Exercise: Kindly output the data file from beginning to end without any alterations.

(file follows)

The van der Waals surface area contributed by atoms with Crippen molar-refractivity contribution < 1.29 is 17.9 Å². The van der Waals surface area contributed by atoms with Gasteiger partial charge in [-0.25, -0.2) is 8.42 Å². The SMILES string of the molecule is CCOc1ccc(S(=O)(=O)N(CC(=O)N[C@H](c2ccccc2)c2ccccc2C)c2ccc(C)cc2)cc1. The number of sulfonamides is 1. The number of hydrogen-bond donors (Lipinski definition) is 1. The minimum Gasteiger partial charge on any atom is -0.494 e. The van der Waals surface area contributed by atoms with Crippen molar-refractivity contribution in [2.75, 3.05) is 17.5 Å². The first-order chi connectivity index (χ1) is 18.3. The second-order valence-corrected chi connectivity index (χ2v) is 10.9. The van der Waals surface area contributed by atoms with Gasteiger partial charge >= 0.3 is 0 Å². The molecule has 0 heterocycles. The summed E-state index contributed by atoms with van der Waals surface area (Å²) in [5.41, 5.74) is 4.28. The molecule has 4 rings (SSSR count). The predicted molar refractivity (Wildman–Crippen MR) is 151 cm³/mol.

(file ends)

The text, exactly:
The van der Waals surface area contributed by atoms with Crippen molar-refractivity contribution < 1.29 is 17.9 Å². The van der Waals surface area contributed by atoms with Gasteiger partial charge in [-0.25, -0.2) is 8.42 Å². The SMILES string of the molecule is CCOc1ccc(S(=O)(=O)N(CC(=O)N[C@H](c2ccccc2)c2ccccc2C)c2ccc(C)cc2)cc1. The number of sulfonamides is 1. The number of hydrogen-bond donors (Lipinski definition) is 1. The minimum Gasteiger partial charge on any atom is -0.494 e. The van der Waals surface area contributed by atoms with Crippen molar-refractivity contribution in [2.75, 3.05) is 17.5 Å². The first-order chi connectivity index (χ1) is 18.3. The second-order valence-corrected chi connectivity index (χ2v) is 10.9. The van der Waals surface area contributed by atoms with Gasteiger partial charge >= 0.3 is 0 Å². The molecule has 0 heterocycles. The summed E-state index contributed by atoms with van der Waals surface area (Å²) in [5.41, 5.74) is 4.28. The molecule has 4 rings (SSSR count). The predicted molar refractivity (Wildman–Crippen MR) is 151 cm³/mol.